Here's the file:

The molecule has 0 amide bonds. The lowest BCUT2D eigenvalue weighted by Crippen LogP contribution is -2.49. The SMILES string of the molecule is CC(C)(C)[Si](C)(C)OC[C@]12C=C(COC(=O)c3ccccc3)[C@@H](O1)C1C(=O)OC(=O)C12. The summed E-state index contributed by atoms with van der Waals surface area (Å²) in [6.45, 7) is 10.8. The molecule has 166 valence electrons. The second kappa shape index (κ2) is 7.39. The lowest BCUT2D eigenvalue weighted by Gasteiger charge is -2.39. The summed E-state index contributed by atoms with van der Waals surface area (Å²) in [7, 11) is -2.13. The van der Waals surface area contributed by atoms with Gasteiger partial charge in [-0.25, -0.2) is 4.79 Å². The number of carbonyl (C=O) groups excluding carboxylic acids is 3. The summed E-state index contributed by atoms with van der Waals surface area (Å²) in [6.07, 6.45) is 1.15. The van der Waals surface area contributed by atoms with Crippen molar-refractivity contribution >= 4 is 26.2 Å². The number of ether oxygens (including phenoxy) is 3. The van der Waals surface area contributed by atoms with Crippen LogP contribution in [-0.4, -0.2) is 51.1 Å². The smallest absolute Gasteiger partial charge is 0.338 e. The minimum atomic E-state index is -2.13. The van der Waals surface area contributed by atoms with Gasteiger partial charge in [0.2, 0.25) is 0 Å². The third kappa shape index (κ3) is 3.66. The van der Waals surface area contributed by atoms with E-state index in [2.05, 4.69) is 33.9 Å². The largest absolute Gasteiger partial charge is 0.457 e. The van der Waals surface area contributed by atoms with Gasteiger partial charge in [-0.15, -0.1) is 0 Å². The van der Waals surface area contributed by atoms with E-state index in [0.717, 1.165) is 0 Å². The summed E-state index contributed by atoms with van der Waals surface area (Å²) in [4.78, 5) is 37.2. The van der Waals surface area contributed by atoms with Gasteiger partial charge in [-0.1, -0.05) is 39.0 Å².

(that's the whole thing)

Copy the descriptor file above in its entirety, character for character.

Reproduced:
The molecule has 0 amide bonds. The lowest BCUT2D eigenvalue weighted by Crippen LogP contribution is -2.49. The SMILES string of the molecule is CC(C)(C)[Si](C)(C)OC[C@]12C=C(COC(=O)c3ccccc3)[C@@H](O1)C1C(=O)OC(=O)C12. The summed E-state index contributed by atoms with van der Waals surface area (Å²) in [6.45, 7) is 10.8. The molecule has 166 valence electrons. The second kappa shape index (κ2) is 7.39. The lowest BCUT2D eigenvalue weighted by Gasteiger charge is -2.39. The summed E-state index contributed by atoms with van der Waals surface area (Å²) in [7, 11) is -2.13. The van der Waals surface area contributed by atoms with Gasteiger partial charge in [-0.25, -0.2) is 4.79 Å². The number of carbonyl (C=O) groups excluding carboxylic acids is 3. The summed E-state index contributed by atoms with van der Waals surface area (Å²) in [6.07, 6.45) is 1.15. The van der Waals surface area contributed by atoms with Crippen molar-refractivity contribution >= 4 is 26.2 Å². The number of ether oxygens (including phenoxy) is 3. The van der Waals surface area contributed by atoms with Crippen LogP contribution in [-0.4, -0.2) is 51.1 Å². The smallest absolute Gasteiger partial charge is 0.338 e. The minimum atomic E-state index is -2.13. The van der Waals surface area contributed by atoms with Gasteiger partial charge in [0.2, 0.25) is 0 Å². The third kappa shape index (κ3) is 3.66. The van der Waals surface area contributed by atoms with E-state index in [2.05, 4.69) is 33.9 Å². The largest absolute Gasteiger partial charge is 0.457 e. The van der Waals surface area contributed by atoms with Gasteiger partial charge in [-0.15, -0.1) is 0 Å². The van der Waals surface area contributed by atoms with E-state index in [0.717, 1.165) is 0 Å². The summed E-state index contributed by atoms with van der Waals surface area (Å²) in [4.78, 5) is 37.2. The van der Waals surface area contributed by atoms with Gasteiger partial charge in [-0.1, -0.05) is 39.0 Å².